In 2008, the Journal of Organizational Behavior defined compassion as "the process of noticing another person's suffering, emphatically feeling that person's pain, and acting in a manner intended to ease the suffering."
"Compassion is just one example of a human capability that we need to learn how to do well collectively," Dutton explains. "Typically, we don't think about how our workplaces can actively foster a collective good around that competence, and in the process, bring out and strengthen that capacity in each of us as individuals."
Dutton refers to one story of compassion exercised within a physician billing department at a large community hospital in the central United States. The 30-person unit's performance measured far beyond industry standards, and the department positively influenced employee development through compassion. When an employee lost three close relatives, her co-workers lobbied for a formal system that would allow them to donate their vacation or personal days to those who needed extra time off. After the September 11 attacks, the same employees donated more than $18,000 worth of their vacation time to the Red Cross relief fund, and the organization matched the amount.
"This workplace has taught us a lot about how everyday practices at work create resources and strengths that allow employees to feel like the organization is enabling them to be better people than they ever thought they could be," Dutton says.
Reflected best-self and abundance gaps
Enabling individual capabilities is one of POS's major tenets. "Reflected best-self" refers to an intentional focus on and development of one's strengths instead of one's weaknesses.
Shawn Quinn, managing partner for organization development firm LIFT Consulting, describes a reflected best-self feedback exercise organizations can implement to unlock employees' best talents and strengths: Each employee asks 20 to 30 people - for example, friends, family members, and co-workers - to share three examples of when they have seen him at his best, and the specific strengths he displayed in those instances. The employee then uses the feedback to create his best-self portrait.
Quinn recounts one client's (Jim) reflected best-self experience: Jim's feedback showed he was good at "football," although he really wanted to be good at "skiing" and had spent a significant amount of time developing his skiing skills. Jim decided to instead focus on football and delegate skiing to one of his direct reports. As a result, the direct report excelled in his career like never before and received the best performance score possible - a 1 on a scale of 1 to 5. Jim noted to Quinn, "This whole time I was waiting for my direct report to earn a 1, but I was the one keeping him from achieving it."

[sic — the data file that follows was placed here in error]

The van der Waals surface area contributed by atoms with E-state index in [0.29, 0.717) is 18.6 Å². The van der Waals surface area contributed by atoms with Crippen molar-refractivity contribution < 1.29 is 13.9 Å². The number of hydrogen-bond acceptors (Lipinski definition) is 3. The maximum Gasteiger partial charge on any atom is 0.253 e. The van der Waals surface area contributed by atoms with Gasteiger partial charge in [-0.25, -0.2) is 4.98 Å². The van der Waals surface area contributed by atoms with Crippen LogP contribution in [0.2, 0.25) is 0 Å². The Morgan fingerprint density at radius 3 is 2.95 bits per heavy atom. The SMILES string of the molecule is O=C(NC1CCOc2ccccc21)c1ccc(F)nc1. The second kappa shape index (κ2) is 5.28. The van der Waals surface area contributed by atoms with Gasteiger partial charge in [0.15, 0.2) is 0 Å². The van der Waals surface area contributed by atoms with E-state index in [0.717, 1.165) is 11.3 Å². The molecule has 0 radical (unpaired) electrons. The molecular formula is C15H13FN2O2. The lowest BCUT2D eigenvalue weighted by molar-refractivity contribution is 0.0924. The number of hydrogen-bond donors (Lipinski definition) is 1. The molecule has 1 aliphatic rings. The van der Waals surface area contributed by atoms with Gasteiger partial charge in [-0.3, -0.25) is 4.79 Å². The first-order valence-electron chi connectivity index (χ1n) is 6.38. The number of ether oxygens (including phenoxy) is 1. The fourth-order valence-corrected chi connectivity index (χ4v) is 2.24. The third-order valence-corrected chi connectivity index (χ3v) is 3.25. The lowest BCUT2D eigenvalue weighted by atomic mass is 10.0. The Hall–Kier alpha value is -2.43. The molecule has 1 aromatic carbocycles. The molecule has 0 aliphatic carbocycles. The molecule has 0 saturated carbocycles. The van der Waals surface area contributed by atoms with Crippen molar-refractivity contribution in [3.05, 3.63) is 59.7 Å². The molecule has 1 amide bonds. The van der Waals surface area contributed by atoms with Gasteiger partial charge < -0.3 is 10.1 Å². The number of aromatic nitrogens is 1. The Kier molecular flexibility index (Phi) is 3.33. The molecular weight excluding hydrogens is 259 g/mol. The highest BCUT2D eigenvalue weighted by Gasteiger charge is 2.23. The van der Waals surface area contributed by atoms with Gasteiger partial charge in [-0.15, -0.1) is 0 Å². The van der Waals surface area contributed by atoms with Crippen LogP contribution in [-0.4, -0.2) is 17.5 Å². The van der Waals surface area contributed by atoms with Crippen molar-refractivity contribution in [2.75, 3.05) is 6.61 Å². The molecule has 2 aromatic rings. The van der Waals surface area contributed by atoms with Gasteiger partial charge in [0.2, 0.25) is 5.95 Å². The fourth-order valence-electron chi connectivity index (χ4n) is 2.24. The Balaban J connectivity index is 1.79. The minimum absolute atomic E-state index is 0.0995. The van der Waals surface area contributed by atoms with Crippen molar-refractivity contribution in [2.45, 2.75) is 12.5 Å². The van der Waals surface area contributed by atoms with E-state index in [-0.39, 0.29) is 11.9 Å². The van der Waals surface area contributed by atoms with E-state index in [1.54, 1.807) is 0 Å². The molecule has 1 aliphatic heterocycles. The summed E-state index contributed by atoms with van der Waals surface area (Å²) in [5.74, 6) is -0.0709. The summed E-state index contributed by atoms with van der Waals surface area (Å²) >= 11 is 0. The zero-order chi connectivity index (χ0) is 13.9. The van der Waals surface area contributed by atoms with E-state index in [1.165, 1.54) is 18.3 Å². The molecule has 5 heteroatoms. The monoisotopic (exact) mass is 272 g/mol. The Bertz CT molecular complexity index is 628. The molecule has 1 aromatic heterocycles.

Applying strengths-building on an organizational level, abundance gaps emphasize the dynamics that foster organizational excellence and win the hearts and minds of customers. Quinn describes the experience of a British mobile phone company, 02 Telefonica, whose debt collection department decided to adopt an abundance perspective.
The company trained employees to listen to the customers, hear their personal stories, and attempt to work out payment plans that met the customers' needs. If customers were unable to make their payments, employees were instructed to forgive the debts. By acting from this POS perspective - with compassion, forgiveness, and virtuousness guiding strategic processes - 02 Telefonica's debt collection improved by 50 percent.
Leadership is one facet of the learning and development profession that has been especially enlightened by POS. "Many people have a one-dimensional paradigm of what it looks like to organize and lead," says Robert Quinn, professor of management and organizations at the University of Michigan. "But, if you have any awareness whatsoever, you know that this is insufficient, and if you follow that [one] system fanatically, it will break down. A positive organizational approach is really a matter of being able to integrate the competing demands that make up an organization."
POS leadership methods are gaining ground in the Iraq and Afghanistan combat arenas, where U.S. military leaders are realizing that simply killing enough people is not sufficient to win the war. When training U.S. Army officers, Cameron proposes focusing war efforts on unlocking the "heliotrope effect" - the inherent human tendency toward that which is good and virtuous - and identifying ways by which to turn the war-torn countries into places that are abundant, as opposed to deficit-focused.
Cameron expounds on POS leadership in his book Positive Leadership. He describes four positive strategies that tend to produce life-giving, flourishing outcomes in individuals and organizations: positive climate, positive relationships, positive communication, and positive meaning.